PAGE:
The results of this extensive safety initiative are no better illustrated than in this harrowing video of Michael McDowell absolutely destroying his racecar at Texas Motor Speedway in an impact that, in the old-spec car, would have resulted in serious injury at best. McDowell not only walked away from this accident, he barely had a scratch on him. It was perhaps the most vivid validation possible of NASCAR's efforts.
That is the kind of evolution that needs to happen in IndyCar racing. And that is not what we have in the DW12. The DW12 is a safer racecar than ever before in IndyCar, but it is only incrementally so - at least from my perspective. The lost decades of the Split surely cost INDYCAR greatly in exposure and interest, but critically it also cost them twenty years of safety innovation and forward thinking in the design of their racecars.
That is why I hope that INDYCAR's safety teams are already hard at work designing the next generation safety cell for the series, ideally in conjunction with the brightest minds in engineering, medicine, and technology. Even though the DW12 has not yet turned a lap in anger, it is still not to early to plan for the next generation.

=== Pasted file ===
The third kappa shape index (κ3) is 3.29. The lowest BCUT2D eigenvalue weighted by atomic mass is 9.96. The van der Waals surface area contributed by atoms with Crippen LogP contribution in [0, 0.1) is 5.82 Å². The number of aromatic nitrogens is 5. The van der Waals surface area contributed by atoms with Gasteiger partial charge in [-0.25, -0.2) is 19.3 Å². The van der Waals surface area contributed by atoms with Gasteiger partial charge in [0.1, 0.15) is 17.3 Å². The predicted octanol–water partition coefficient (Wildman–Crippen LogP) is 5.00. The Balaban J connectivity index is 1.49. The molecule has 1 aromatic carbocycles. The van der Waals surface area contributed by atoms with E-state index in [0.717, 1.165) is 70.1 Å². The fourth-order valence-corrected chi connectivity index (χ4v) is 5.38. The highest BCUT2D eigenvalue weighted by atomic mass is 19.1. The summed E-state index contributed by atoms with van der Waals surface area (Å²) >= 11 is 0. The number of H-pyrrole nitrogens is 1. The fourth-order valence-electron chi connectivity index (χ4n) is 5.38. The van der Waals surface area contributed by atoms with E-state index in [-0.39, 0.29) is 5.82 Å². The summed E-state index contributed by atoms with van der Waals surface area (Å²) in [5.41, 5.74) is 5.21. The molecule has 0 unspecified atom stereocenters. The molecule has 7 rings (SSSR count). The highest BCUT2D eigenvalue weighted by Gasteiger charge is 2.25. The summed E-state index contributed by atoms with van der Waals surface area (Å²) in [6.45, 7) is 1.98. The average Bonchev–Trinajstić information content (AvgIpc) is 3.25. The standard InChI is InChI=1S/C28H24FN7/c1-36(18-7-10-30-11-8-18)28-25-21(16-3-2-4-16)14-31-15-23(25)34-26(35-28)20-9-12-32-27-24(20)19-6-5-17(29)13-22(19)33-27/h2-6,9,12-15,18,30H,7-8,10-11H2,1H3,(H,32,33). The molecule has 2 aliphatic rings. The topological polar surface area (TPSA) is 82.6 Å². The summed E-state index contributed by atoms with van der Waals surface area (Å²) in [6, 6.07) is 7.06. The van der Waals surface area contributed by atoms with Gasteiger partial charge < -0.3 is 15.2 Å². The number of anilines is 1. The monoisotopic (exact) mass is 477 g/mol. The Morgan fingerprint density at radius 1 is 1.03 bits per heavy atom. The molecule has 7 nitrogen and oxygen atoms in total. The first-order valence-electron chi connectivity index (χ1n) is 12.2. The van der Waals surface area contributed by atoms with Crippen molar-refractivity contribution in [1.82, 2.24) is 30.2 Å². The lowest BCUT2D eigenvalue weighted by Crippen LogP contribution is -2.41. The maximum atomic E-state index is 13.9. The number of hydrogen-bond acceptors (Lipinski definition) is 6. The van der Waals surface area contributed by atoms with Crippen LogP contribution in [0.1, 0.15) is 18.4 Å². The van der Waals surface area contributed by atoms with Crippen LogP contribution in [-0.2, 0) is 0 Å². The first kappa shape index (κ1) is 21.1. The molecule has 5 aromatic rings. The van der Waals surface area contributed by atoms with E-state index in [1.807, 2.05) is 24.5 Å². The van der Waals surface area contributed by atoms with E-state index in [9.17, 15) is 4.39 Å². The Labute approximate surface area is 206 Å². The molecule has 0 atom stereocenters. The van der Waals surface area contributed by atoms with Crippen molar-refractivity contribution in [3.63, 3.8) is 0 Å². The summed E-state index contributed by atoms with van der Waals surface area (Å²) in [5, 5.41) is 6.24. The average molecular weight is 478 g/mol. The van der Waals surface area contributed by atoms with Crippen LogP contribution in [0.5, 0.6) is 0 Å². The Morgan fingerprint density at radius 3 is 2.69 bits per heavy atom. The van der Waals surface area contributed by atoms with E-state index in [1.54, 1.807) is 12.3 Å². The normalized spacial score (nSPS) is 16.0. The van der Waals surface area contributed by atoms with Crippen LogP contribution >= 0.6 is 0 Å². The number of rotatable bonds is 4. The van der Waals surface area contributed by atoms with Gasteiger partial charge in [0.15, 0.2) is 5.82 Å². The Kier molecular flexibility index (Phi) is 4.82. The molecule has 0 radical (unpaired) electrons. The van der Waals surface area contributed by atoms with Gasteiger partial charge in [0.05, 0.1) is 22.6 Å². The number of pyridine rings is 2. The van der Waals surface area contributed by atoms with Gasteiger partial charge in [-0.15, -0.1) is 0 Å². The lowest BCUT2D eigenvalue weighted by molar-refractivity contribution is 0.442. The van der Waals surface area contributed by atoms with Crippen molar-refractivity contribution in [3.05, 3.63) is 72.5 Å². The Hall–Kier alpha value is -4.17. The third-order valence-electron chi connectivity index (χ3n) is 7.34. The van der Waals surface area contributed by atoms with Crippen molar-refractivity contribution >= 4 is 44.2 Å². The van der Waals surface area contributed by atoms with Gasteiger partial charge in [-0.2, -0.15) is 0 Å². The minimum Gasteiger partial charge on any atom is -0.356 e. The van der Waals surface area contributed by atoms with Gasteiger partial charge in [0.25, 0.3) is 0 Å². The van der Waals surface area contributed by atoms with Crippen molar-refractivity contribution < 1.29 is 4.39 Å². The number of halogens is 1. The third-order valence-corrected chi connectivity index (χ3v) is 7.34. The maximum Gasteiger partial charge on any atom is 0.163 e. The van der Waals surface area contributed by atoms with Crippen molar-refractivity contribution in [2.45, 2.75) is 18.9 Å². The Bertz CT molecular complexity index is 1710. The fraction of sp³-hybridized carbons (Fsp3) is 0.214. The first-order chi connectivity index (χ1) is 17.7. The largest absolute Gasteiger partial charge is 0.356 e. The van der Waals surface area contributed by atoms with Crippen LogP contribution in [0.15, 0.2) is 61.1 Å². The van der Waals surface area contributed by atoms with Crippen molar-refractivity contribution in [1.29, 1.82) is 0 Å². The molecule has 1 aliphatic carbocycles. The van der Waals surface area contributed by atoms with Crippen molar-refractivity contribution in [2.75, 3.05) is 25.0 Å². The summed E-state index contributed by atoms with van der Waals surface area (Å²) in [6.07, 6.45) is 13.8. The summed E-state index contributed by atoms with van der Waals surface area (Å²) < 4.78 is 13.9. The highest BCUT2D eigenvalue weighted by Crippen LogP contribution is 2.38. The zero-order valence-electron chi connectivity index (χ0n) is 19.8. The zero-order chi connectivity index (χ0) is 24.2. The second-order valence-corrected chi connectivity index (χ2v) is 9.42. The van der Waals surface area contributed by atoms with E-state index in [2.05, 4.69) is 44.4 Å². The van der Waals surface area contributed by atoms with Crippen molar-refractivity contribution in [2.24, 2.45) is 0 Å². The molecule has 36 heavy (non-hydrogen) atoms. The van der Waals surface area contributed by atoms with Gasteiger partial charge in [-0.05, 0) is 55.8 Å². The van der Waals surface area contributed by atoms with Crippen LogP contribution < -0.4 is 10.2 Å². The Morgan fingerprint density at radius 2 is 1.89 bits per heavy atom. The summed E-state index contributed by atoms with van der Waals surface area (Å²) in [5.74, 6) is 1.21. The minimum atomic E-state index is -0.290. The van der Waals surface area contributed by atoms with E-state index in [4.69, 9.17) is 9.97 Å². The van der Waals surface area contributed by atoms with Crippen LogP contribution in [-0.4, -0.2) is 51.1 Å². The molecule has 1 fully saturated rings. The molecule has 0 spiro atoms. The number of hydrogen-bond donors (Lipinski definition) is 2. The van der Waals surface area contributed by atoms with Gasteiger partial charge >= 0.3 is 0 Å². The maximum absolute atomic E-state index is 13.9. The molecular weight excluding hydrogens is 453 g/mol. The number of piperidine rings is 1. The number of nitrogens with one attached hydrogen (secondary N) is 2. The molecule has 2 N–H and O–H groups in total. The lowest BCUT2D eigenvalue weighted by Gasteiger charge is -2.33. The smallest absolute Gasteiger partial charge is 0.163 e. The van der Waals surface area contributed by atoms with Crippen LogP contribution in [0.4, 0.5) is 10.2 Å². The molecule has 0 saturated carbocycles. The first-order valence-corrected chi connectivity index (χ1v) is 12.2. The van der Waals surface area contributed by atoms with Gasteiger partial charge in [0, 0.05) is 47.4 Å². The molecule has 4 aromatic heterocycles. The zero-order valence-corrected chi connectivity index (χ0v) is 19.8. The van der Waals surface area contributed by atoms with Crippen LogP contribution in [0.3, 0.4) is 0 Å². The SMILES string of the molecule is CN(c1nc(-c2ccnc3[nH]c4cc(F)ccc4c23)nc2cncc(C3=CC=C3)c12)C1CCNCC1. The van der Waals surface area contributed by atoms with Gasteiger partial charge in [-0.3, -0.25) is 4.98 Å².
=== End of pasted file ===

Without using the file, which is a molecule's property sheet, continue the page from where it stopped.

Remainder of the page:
What are the next steps in evolution for IndyCar safety cells? Well, if I knew that, I could be earning a living as a racecar designer (and don't think I don't wish that I could!). Investigating closed cockpits is a good first step. I floated this idea after the 2011 Las Vegas race, but I am not the only one who has considered closing the roof over an open cockpit. Is it traditional? No. Evolution is rarely traditional, however.
Beyond that, driver position is a critical area to develop, as well as cockpit layout, safety cell integrity, and so forth. Smarter people than me will be charged with those innovations. However, I feel like it is certainly time to start innovating in this area as much as motorsports has innovated in the areas of aerodynamics and powerplants. It continually amazes me - and not positively - that racing engineers can develop an 18,000 RPM motor that can be carried by a single person, but that race drivers drive these exotic machines from a driver area that is only a step or two removed from a Malibu Grand Prix cockpit.
I'm sure the DW12 is as safe as we could expect given the context of its development. Certainly, the drivers should feel confident driving those machines this season. Still, if we are capable of making things safer, it is incumbent upon us to do everything in our power to do so.
Like I said in the beginning, I'm no expert on this stuff. But there are people out there who are, and it's past time that INDYCAR gets them on board to safeguard the well-being of the people upon whose shoulders the future of the sport rests.